Luca 'Lazylegz' Patuelli
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Luca 'Lazylegz' Patuelli

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Music

The best kept secret in music

Press


VACOUVER, B.C. - When Luca Patuelli propelled himself on his crutches into the cavernous and sold-out stadium, he was, from the vantage of many people in the seats, tiny and disabled.

But when the pulsing beat throbbed into music at the opening ceremonies for the Paralympic Games, Patuelli's centre-stage platform rose and he became a larger-than-life figure, transcending his worlds of break-dancing and positive messaging about life with a disability.

He was just good. Really good.

"The guy's insane," mutters the videographer who filmed Patuelli's performance and posted it on YouTube.

Patuelli, whose stage name is Lazylegz, hoists his body up on his crutches, using them like a gymnast's rings to do handstands. He swings his legs in unison, drops the crutches while he's in the air and lands in a somersault, rounding the move off with pushups, with his body, legs and feet suspended parallel above the ground, his arms doing all the work.

He spins on his elbow, the rest of his body hovering. He stands on his head and moves his legs to the beat.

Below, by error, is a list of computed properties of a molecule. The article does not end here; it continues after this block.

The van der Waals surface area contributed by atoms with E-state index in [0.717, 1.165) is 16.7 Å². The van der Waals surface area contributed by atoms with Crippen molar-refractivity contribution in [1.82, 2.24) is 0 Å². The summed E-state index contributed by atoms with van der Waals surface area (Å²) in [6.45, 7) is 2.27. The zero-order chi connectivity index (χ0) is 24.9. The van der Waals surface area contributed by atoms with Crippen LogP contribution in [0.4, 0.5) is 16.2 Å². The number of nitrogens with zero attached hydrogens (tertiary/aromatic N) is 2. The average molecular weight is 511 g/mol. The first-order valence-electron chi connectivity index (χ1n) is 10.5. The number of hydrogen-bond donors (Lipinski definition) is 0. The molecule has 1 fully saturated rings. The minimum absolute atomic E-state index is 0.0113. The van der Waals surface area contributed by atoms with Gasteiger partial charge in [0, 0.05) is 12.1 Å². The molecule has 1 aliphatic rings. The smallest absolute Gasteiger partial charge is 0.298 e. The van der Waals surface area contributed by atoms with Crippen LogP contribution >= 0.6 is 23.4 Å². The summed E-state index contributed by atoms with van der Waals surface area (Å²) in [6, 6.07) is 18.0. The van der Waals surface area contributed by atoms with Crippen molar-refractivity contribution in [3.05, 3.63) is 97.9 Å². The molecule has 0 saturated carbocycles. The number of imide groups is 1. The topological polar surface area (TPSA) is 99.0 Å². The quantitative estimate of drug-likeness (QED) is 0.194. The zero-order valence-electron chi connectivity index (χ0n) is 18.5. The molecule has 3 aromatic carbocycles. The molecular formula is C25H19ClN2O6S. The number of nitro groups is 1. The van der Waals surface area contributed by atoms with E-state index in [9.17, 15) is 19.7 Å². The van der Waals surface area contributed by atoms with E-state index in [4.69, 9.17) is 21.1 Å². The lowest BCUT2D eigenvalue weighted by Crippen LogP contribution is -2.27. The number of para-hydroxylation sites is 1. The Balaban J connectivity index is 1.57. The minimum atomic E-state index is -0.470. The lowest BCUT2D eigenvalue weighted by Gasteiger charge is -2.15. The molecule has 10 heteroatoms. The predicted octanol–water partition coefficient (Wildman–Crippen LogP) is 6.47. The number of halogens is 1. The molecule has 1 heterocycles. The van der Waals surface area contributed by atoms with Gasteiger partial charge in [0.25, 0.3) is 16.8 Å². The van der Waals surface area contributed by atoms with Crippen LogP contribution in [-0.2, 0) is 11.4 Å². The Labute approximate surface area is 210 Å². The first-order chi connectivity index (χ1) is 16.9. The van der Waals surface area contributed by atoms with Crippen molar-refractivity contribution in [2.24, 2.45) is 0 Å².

Any suggestion that Patuelli might be somehow diminished by the lack of fully co-operative legs was completely forgotten by those at the opening ceremonies who watched as the breakdancer took the centre of a hip-hop dance troupe.

Mission accomplished, he says.

"I guess I've learned that when people see me dance, that I'm out there having fun, my crutches are used as an extension of my arms, they're not used because I need them," Patuelli said in a weekend interview with The Canadian Press, the rush of the Friday concert still in his voice.

"Yeah, I need them, but what people might see as a disadvantage, I use as an advantage."

The 25-year-old Montrealer was born with arthrogyrposis, a muscle disorder that affects his legs.

He was put on crutches at age three, "dragging my body around using my upper body to pick myself up and walk."

At age eight, he was diagnosed with severe scoliosis, curving his spine.

In one of 16 surgeries, eight of his vertebrae were fused and titanium rods inserted.

But he spent his childhood swimming, diving, skiing and especially skateboarding. He skated on his knees and was good enough to get a sponsor from a local company in Bethesda, Md., where he spent much of his youngest years.

"My dream was to become a professional skateboarder," he said.

But another surgery on his knees changed the angle of his legs to improve his ability to walk.

It messed up his skateboarding career.

"The vibratons of the board bothered my scar, my feet started dragging against the asphalt. So I didn't feel comfortable skating any more," Patuelli says.

At the time, he says he had "absolutely no clue" what breakdancing was about, but some of his skating friends urged him to try it.

"I fell in love with it the minute I started."

Patuelli carefully watched the moves of more able-bodied dancers and figured out how to adapt them to his superior upper-body strength.